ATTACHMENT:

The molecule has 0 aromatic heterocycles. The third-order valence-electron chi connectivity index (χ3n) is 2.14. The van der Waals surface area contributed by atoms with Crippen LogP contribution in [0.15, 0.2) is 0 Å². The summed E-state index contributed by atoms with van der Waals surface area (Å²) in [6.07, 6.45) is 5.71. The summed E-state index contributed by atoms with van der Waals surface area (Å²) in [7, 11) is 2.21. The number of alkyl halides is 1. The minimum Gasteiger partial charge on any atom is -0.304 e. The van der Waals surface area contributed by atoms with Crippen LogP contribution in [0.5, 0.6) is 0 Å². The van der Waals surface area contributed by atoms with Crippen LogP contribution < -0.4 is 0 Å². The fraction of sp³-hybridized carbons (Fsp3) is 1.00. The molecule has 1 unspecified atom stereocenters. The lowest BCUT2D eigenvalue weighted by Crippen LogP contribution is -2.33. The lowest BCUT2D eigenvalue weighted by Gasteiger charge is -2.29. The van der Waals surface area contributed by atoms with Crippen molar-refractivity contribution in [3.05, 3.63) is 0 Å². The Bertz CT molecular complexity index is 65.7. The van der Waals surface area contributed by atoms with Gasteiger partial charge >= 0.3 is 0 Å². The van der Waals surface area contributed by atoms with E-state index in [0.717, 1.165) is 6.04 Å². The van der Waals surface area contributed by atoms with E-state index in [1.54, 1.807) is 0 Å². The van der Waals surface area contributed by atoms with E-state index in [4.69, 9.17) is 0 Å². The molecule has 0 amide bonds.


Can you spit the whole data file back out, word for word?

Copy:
The molecule has 0 aromatic heterocycles. The third-order valence-electron chi connectivity index (χ3n) is 2.14. The van der Waals surface area contributed by atoms with Crippen LogP contribution in [0.15, 0.2) is 0 Å². The summed E-state index contributed by atoms with van der Waals surface area (Å²) in [6.07, 6.45) is 5.71. The summed E-state index contributed by atoms with van der Waals surface area (Å²) in [7, 11) is 2.21. The number of alkyl halides is 1. The minimum Gasteiger partial charge on any atom is -0.304 e. The van der Waals surface area contributed by atoms with Crippen LogP contribution in [0.5, 0.6) is 0 Å². The van der Waals surface area contributed by atoms with Crippen LogP contribution < -0.4 is 0 Å². The fraction of sp³-hybridized carbons (Fsp3) is 1.00. The molecule has 1 unspecified atom stereocenters. The lowest BCUT2D eigenvalue weighted by Crippen LogP contribution is -2.33. The lowest BCUT2D eigenvalue weighted by Gasteiger charge is -2.29. The van der Waals surface area contributed by atoms with Crippen molar-refractivity contribution in [3.05, 3.63) is 0 Å². The Bertz CT molecular complexity index is 65.7. The van der Waals surface area contributed by atoms with Gasteiger partial charge >= 0.3 is 0 Å². The van der Waals surface area contributed by atoms with E-state index in [0.717, 1.165) is 6.04 Å². The van der Waals surface area contributed by atoms with E-state index in [1.54, 1.807) is 0 Å². The van der Waals surface area contributed by atoms with E-state index in [4.69, 9.17) is 0 Å². The molecule has 0 amide bonds.